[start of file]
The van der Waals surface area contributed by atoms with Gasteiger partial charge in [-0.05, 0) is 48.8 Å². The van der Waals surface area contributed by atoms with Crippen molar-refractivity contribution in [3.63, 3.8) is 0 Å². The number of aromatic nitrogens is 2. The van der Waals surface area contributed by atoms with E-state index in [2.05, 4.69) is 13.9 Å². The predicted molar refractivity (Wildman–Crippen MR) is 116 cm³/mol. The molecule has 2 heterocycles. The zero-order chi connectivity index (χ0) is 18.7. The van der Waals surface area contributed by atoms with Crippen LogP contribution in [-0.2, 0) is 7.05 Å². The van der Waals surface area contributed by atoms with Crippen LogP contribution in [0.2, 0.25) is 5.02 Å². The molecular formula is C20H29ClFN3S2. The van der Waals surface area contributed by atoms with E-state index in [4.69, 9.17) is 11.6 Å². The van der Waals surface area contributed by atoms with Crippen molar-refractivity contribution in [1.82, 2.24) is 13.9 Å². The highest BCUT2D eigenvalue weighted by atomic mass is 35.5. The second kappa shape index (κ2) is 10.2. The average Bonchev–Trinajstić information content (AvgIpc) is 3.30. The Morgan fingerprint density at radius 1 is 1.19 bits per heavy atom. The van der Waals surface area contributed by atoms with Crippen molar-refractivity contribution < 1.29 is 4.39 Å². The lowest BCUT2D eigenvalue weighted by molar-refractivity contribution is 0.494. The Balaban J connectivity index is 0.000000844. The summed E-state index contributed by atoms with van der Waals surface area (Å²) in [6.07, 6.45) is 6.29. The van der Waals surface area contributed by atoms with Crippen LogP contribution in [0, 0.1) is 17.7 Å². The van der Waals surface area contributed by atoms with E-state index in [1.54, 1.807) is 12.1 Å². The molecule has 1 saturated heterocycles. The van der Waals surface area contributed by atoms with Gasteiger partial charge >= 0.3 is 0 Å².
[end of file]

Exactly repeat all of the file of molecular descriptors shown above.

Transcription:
The van der Waals surface area contributed by atoms with Gasteiger partial charge in [-0.05, 0) is 48.8 Å². The van der Waals surface area contributed by atoms with Crippen molar-refractivity contribution in [3.63, 3.8) is 0 Å². The number of aromatic nitrogens is 2. The van der Waals surface area contributed by atoms with E-state index in [2.05, 4.69) is 13.9 Å². The predicted molar refractivity (Wildman–Crippen MR) is 116 cm³/mol. The molecule has 2 heterocycles. The zero-order chi connectivity index (χ0) is 18.7. The van der Waals surface area contributed by atoms with Crippen LogP contribution in [-0.2, 0) is 7.05 Å². The van der Waals surface area contributed by atoms with Crippen LogP contribution in [0.2, 0.25) is 5.02 Å². The molecular formula is C20H29ClFN3S2. The van der Waals surface area contributed by atoms with E-state index in [4.69, 9.17) is 11.6 Å². The van der Waals surface area contributed by atoms with Crippen molar-refractivity contribution in [1.82, 2.24) is 13.9 Å². The highest BCUT2D eigenvalue weighted by atomic mass is 35.5. The second kappa shape index (κ2) is 10.2. The average Bonchev–Trinajstić information content (AvgIpc) is 3.30. The Morgan fingerprint density at radius 1 is 1.19 bits per heavy atom. The van der Waals surface area contributed by atoms with Crippen molar-refractivity contribution < 1.29 is 4.39 Å². The lowest BCUT2D eigenvalue weighted by molar-refractivity contribution is 0.494. The Balaban J connectivity index is 0.000000844. The summed E-state index contributed by atoms with van der Waals surface area (Å²) in [6.07, 6.45) is 6.29. The van der Waals surface area contributed by atoms with Crippen LogP contribution in [0, 0.1) is 17.7 Å². The van der Waals surface area contributed by atoms with E-state index in [1.54, 1.807) is 12.1 Å². The molecule has 1 saturated heterocycles. The van der Waals surface area contributed by atoms with Gasteiger partial charge >= 0.3 is 0 Å².